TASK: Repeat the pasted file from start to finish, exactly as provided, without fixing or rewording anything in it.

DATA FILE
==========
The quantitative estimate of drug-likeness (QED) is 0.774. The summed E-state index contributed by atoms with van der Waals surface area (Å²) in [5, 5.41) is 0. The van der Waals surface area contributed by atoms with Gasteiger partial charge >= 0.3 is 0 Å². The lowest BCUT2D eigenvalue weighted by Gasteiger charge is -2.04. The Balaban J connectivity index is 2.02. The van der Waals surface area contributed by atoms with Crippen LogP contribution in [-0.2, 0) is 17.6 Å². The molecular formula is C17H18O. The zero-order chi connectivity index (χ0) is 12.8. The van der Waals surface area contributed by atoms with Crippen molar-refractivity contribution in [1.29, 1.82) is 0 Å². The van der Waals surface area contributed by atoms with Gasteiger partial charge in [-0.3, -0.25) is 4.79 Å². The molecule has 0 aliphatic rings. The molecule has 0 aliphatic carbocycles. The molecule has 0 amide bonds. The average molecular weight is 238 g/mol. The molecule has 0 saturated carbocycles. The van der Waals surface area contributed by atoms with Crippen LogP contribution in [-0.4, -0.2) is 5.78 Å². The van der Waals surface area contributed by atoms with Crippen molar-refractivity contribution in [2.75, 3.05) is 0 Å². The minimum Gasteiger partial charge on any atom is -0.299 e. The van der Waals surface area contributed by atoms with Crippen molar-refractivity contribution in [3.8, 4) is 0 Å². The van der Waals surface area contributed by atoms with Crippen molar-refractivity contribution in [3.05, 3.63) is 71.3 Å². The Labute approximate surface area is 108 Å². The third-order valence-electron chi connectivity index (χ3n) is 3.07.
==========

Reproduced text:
The quantitative estimate of drug-likeness (QED) is 0.774. The summed E-state index contributed by atoms with van der Waals surface area (Å²) in [5, 5.41) is 0. The van der Waals surface area contributed by atoms with Gasteiger partial charge >= 0.3 is 0 Å². The lowest BCUT2D eigenvalue weighted by Gasteiger charge is -2.04. The Balaban J connectivity index is 2.02. The van der Waals surface area contributed by atoms with Crippen LogP contribution in [-0.2, 0) is 17.6 Å². The molecular formula is C17H18O. The zero-order chi connectivity index (χ0) is 12.8. The van der Waals surface area contributed by atoms with Crippen molar-refractivity contribution in [1.29, 1.82) is 0 Å². The van der Waals surface area contributed by atoms with Gasteiger partial charge in [-0.3, -0.25) is 4.79 Å². The molecule has 0 aliphatic rings. The molecule has 0 aliphatic carbocycles. The molecule has 0 amide bonds. The average molecular weight is 238 g/mol. The molecule has 0 saturated carbocycles. The van der Waals surface area contributed by atoms with Crippen LogP contribution in [-0.4, -0.2) is 5.78 Å². The van der Waals surface area contributed by atoms with Crippen molar-refractivity contribution in [2.75, 3.05) is 0 Å². The minimum Gasteiger partial charge on any atom is -0.299 e. The van der Waals surface area contributed by atoms with Crippen molar-refractivity contribution in [3.8, 4) is 0 Å². The van der Waals surface area contributed by atoms with Crippen molar-refractivity contribution in [3.05, 3.63) is 71.3 Å². The Labute approximate surface area is 108 Å². The third-order valence-electron chi connectivity index (χ3n) is 3.07.